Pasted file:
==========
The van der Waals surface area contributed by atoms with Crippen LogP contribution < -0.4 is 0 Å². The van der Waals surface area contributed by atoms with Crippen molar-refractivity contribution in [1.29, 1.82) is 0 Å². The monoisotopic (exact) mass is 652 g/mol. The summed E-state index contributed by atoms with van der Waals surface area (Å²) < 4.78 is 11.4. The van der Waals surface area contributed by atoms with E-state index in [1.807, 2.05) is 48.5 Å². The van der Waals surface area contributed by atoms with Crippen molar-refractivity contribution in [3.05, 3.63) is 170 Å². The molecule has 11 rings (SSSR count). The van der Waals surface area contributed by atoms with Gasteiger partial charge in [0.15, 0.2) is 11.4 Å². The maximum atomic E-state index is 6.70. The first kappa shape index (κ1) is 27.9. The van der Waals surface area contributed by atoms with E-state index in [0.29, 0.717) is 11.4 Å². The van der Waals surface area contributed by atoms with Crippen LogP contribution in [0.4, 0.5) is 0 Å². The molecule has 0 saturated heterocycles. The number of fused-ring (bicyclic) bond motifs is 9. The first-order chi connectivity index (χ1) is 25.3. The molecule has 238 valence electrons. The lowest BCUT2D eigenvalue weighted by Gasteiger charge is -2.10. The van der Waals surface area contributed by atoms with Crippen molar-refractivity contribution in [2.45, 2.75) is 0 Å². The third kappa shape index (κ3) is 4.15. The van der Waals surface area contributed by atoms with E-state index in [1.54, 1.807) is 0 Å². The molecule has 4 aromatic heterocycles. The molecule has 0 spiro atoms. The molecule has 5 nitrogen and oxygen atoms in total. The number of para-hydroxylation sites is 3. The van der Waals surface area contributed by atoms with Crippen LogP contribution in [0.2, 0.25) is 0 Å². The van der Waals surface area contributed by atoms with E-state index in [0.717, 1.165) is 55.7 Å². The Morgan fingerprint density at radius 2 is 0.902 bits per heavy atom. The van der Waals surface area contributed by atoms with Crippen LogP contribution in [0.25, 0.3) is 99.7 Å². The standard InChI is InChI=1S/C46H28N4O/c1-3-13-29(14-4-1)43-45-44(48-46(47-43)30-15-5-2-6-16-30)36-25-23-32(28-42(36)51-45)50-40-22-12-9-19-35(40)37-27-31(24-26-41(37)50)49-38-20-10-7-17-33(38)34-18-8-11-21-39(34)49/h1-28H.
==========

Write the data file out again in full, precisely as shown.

The van der Waals surface area contributed by atoms with Crippen LogP contribution < -0.4 is 0 Å². The van der Waals surface area contributed by atoms with Crippen molar-refractivity contribution in [1.29, 1.82) is 0 Å². The monoisotopic (exact) mass is 652 g/mol. The summed E-state index contributed by atoms with van der Waals surface area (Å²) < 4.78 is 11.4. The van der Waals surface area contributed by atoms with E-state index in [1.807, 2.05) is 48.5 Å². The van der Waals surface area contributed by atoms with Crippen molar-refractivity contribution in [3.05, 3.63) is 170 Å². The molecule has 11 rings (SSSR count). The van der Waals surface area contributed by atoms with Gasteiger partial charge in [0.15, 0.2) is 11.4 Å². The maximum atomic E-state index is 6.70. The first kappa shape index (κ1) is 27.9. The van der Waals surface area contributed by atoms with E-state index in [0.29, 0.717) is 11.4 Å². The van der Waals surface area contributed by atoms with Crippen LogP contribution in [0.4, 0.5) is 0 Å². The molecule has 0 saturated heterocycles. The number of fused-ring (bicyclic) bond motifs is 9. The first-order chi connectivity index (χ1) is 25.3. The molecule has 238 valence electrons. The lowest BCUT2D eigenvalue weighted by Gasteiger charge is -2.10. The van der Waals surface area contributed by atoms with Crippen molar-refractivity contribution in [2.45, 2.75) is 0 Å². The third kappa shape index (κ3) is 4.15. The van der Waals surface area contributed by atoms with E-state index in [1.54, 1.807) is 0 Å². The molecule has 4 aromatic heterocycles. The molecule has 0 spiro atoms. The molecule has 5 nitrogen and oxygen atoms in total. The number of para-hydroxylation sites is 3. The van der Waals surface area contributed by atoms with Crippen LogP contribution in [0.2, 0.25) is 0 Å². The van der Waals surface area contributed by atoms with E-state index in [0.717, 1.165) is 55.7 Å². The Morgan fingerprint density at radius 2 is 0.902 bits per heavy atom. The van der Waals surface area contributed by atoms with Crippen LogP contribution in [0.25, 0.3) is 99.7 Å². The standard InChI is InChI=1S/C46H28N4O/c1-3-13-29(14-4-1)43-45-44(48-46(47-43)30-15-5-2-6-16-30)36-25-23-32(28-42(36)51-45)50-40-22-12-9-19-35(40)37-27-31(24-26-41(37)50)49-38-20-10-7-17-33(38)34-18-8-11-21-39(34)49/h1-28H.